Chapter no 66

Quantum Radio

In Kato’s prison cell, the sound of the lock opening shot through the small space. The tall man with a goatee stepped inside again, this time holding a folder.

“Yeah,” he said, drawing the word out. “That line you shot us before is not playing well upstairs.”

He threw the folder on the metal table. “What I have here is a file on a Sicherheitsdienst Sturmbannführer—” He looked up. “Oof, that’s a mouthful. I guess when they integrated with the Covenant, the SS really wanted to keep their ranks and organization.” He tapped the folder. “Anywho, point is, this SD spook looks suspiciously like you—as in, he is you. As in, we know who you are, and ergo—by the way, I just learned that word, ergo, which means therefore—so therefore, ergo, you have info we want.” He held his hands up. “And we’re not super particular about how we get it. Hard way. Easy way. All fine by us. Not a lot of love lost for the Covenant around here.”

He waited.

Kato said nothing.

“Hey, it’s more paperwork for me if we go the super unpleasant way, but frankly, I hope you choose that. Frankly, I don’t mind the paperwork. It’s a bit cathartic, really, writing it all down, sorting through what happened in a room like this and how I feel about it. Writing can be therapeutic, you know?”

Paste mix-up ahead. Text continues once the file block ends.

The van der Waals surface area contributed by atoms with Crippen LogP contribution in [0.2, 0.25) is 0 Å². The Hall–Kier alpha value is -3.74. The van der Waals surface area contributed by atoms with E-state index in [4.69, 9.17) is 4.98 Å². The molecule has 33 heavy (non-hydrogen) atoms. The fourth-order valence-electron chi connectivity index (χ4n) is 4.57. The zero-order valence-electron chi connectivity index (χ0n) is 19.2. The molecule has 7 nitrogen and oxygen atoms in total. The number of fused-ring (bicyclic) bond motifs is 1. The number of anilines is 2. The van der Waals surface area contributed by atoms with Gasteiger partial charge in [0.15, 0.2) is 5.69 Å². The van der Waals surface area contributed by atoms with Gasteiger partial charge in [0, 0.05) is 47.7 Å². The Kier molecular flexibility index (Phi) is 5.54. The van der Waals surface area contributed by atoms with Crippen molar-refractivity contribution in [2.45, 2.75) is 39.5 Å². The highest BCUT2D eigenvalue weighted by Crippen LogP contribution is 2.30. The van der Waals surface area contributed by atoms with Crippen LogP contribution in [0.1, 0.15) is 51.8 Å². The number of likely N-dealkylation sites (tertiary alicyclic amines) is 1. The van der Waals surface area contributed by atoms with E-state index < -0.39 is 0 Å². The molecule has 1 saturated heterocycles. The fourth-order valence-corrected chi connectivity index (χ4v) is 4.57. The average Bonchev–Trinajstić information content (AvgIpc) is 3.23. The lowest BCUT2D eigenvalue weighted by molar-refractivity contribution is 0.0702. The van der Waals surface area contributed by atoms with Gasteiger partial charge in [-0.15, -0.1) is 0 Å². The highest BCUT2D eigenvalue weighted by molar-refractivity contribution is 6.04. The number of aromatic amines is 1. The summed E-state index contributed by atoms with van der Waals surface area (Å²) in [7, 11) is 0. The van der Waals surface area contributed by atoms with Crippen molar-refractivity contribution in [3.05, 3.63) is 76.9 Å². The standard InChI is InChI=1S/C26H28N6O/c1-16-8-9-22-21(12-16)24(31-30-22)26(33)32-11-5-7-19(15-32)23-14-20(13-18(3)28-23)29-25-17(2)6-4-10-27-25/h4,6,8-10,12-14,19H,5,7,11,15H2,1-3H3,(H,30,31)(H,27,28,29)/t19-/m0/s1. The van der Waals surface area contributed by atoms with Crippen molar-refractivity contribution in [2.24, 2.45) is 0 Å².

He stared at Kato, eyes like lasers carving him up, unblinking, cold and deadly. “So, what do you want to do, SD spook?”

“I’m not who you think I am.”

“That’s disappointing. I figured you SD operatives would have better lies than that. We get that one all the time.” The interrogator made his voice whiny and pleading. “You’ve got the wrong guy, really, I’m telling ya.

“I don’t have the answers you want. I’m not supposed to be here.”

“Well, on that last point, we agree. But we’re going to start peeling the onion here and find out what you know.”


In the dank cell, Ty listened as the man called again, the same refrain he had repeated several times now: “Hungry? Talk, and we’ll feed you. All you have to do is start talking—and you’ll start eating.”

Ty’s jailer left the hall and returned with a metal tray, which he set on the floor outside Ty’s cell, out of reach. The smell of meat and butter and spices wafted through the small opening in the door.

It was a kind of torture Ty never knew existed: to be hungry and smell food. Still, he didn’t say a word. He knew if he did, it might hurt Nora, Kato, or Maria. Or himself.

But each time they brought the tray and took it away, he felt himself breaking a little more.

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